vmilner a year ago

I made one of these in 1985 on my parents dining table. I had no idea Martin Gardners books were laying the ground for a maths science career. Those books (picked up at random from the public library) were the Numberphile (etc) videos of the 80s - particularly for kids whose family had no science background.

blacklion a year ago

Gardner, chapter 8? I've built one in my childhood.

Fortunately, most of Gardner's books were translated to my language and my father bought all of them.

I've re-read these books maybe 10 times each.

  • exebook a year ago

    What was your language? I read two of his books when I was a kid in Russian. Also built the matchbox machine but I think it was playing hexapawn which was too simplistic compared to tic tac toe and a bit disappointing. I couldn't find enough beads and had to use cut matches and pieces of paper as well. And it was quite a story to convince adults to buy me so many matchboxes, I think it was 21. I think this machine and Conway's Life also explained in that book have transformed me.

    • blacklion a year ago

      Russian, yes. It is miracle, that these USA books were translated in USSR, IMHO.

      All these brain-teasers, and, yes, of course, Game of Life!

      I didn't have any beads, but I had about 1m of 100 pairs telco cable, so I've used small pieces of wire in colored insulation as beads :-)

  • Pamar a year ago

    I could write the same comment - except that I did not really build the machine (also, I am Italian)...

julian55 a year ago

I remember reading about Matchbox Game-Learning Machines in a book in my school library in the late 1960s. It was partly responsible for getting me interested in computers.

  • 082349872349872 a year ago

    Similar, but for me it was Saberhagen, Without a Thought (1963).

    (worth a reread now that the Newts of today are seeking to harness LLMs ... but do we have a Del?)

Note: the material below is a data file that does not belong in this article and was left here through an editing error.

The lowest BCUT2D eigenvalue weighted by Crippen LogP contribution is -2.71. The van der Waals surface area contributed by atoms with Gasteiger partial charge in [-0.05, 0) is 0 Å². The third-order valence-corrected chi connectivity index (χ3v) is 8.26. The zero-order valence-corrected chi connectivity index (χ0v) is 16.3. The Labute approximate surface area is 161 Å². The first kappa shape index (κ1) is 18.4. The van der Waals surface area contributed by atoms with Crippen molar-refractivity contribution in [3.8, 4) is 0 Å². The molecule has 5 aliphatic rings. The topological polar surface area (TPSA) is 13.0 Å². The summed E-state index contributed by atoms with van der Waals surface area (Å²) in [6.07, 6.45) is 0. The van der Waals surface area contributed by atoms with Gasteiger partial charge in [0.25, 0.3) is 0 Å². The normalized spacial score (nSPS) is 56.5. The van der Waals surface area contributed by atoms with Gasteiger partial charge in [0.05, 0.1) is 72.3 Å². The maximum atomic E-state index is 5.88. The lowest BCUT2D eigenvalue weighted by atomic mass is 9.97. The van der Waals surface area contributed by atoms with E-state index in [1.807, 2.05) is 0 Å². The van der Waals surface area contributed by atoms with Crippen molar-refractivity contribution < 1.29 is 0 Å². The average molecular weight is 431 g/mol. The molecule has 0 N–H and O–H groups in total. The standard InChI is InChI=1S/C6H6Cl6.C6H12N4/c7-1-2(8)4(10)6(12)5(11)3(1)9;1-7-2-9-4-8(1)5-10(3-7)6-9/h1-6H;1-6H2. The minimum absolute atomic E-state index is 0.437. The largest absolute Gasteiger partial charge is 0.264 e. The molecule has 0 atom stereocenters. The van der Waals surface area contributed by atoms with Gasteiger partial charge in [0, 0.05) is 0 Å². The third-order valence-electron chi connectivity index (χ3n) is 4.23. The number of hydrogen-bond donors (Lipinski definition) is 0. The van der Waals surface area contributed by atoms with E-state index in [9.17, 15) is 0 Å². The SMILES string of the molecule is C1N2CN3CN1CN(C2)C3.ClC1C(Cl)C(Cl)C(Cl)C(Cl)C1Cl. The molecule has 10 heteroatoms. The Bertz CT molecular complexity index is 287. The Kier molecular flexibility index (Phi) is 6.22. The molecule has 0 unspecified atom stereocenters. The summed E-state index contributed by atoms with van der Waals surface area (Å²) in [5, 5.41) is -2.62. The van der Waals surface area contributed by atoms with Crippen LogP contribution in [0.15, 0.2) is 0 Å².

stefncb a year ago

Making an equivalent of this was one of my first ever projects when I started learning programming. I'd read about it recently and was amazed when it actually started beating me every time.

pinewurst a year ago

Don't forget Adolescence of P-1 by Thomas Ryan too. Matchboxes to bootstrap a full AI.

mysterydip a year ago

Really interesting! I wonder if there's an implementation someone's done on the web for this.

082349872349872 a year ago


  • iconjack a year ago

    I'm pretty sure this first appeared in Gardner's "Mathematical Games" column in the March 1962 issue of Scientific American. Gardner later collected some of his columns and published them in books, which is what you see in this HN submission.

    [1] https://www.jstor.org/stable/24937263

  • fho a year ago

    Possible, the file is tagged 1991. Could be a scan from a 1991 revision of the 1961 book?

    • matjet a year ago

      While 1991 does seem too recent for the text, 1961 is not possible given it makes several references to later years, up to 1965/1968.

      I am curious if this article has been scanned by a machine that attempts to use OCR to improve quality - at the expense of occasional mistakes. "dress" in place of "chess" looks close in font appearance, but far to mistype on a keyboard.

      • SamBam a year ago

        Are you referring to "(so goes an old joke in modern dress)"? I'm pretty certain that is intentional. It's an old joke that has dressed up modern.